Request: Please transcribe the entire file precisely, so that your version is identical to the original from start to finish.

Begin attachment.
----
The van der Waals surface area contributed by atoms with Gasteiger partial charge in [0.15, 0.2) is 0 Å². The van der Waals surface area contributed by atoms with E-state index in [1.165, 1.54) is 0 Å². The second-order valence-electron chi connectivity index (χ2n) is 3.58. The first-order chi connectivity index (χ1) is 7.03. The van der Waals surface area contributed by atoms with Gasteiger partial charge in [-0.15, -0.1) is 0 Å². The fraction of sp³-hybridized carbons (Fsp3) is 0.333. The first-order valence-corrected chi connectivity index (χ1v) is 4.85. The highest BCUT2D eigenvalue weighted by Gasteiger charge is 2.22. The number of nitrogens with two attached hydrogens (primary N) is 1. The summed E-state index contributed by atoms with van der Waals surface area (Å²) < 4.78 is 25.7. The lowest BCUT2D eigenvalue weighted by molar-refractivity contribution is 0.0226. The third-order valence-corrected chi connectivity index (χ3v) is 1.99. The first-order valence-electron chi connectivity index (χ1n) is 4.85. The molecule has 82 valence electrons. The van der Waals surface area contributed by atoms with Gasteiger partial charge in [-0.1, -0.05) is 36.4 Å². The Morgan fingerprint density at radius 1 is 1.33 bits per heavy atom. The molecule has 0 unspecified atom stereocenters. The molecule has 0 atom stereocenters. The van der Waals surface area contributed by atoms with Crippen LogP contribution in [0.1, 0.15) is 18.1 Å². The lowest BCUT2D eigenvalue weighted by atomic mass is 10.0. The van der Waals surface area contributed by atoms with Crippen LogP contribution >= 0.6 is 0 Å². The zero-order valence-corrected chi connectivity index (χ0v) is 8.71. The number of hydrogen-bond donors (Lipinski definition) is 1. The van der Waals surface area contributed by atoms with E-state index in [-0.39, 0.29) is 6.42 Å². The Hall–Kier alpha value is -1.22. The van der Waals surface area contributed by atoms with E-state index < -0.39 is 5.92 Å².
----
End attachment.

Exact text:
The van der Waals surface area contributed by atoms with Gasteiger partial charge in [0.15, 0.2) is 0 Å². The van der Waals surface area contributed by atoms with E-state index in [1.165, 1.54) is 0 Å². The second-order valence-electron chi connectivity index (χ2n) is 3.58. The first-order chi connectivity index (χ1) is 7.03. The van der Waals surface area contributed by atoms with Gasteiger partial charge in [-0.15, -0.1) is 0 Å². The fraction of sp³-hybridized carbons (Fsp3) is 0.333. The first-order valence-corrected chi connectivity index (χ1v) is 4.85. The highest BCUT2D eigenvalue weighted by Gasteiger charge is 2.22. The number of nitrogens with two attached hydrogens (primary N) is 1. The summed E-state index contributed by atoms with van der Waals surface area (Å²) < 4.78 is 25.7. The lowest BCUT2D eigenvalue weighted by molar-refractivity contribution is 0.0226. The third-order valence-corrected chi connectivity index (χ3v) is 1.99. The first-order valence-electron chi connectivity index (χ1n) is 4.85. The molecule has 82 valence electrons. The van der Waals surface area contributed by atoms with Gasteiger partial charge in [-0.1, -0.05) is 36.4 Å². The Morgan fingerprint density at radius 1 is 1.33 bits per heavy atom. The molecule has 0 unspecified atom stereocenters. The molecule has 0 atom stereocenters. The van der Waals surface area contributed by atoms with Crippen LogP contribution in [0.1, 0.15) is 18.1 Å². The lowest BCUT2D eigenvalue weighted by atomic mass is 10.0. The van der Waals surface area contributed by atoms with Crippen LogP contribution >= 0.6 is 0 Å². The zero-order valence-corrected chi connectivity index (χ0v) is 8.71. The number of hydrogen-bond donors (Lipinski definition) is 1. The van der Waals surface area contributed by atoms with E-state index in [-0.39, 0.29) is 6.42 Å². The Hall–Kier alpha value is -1.22. The van der Waals surface area contributed by atoms with E-state index < -0.39 is 5.92 Å².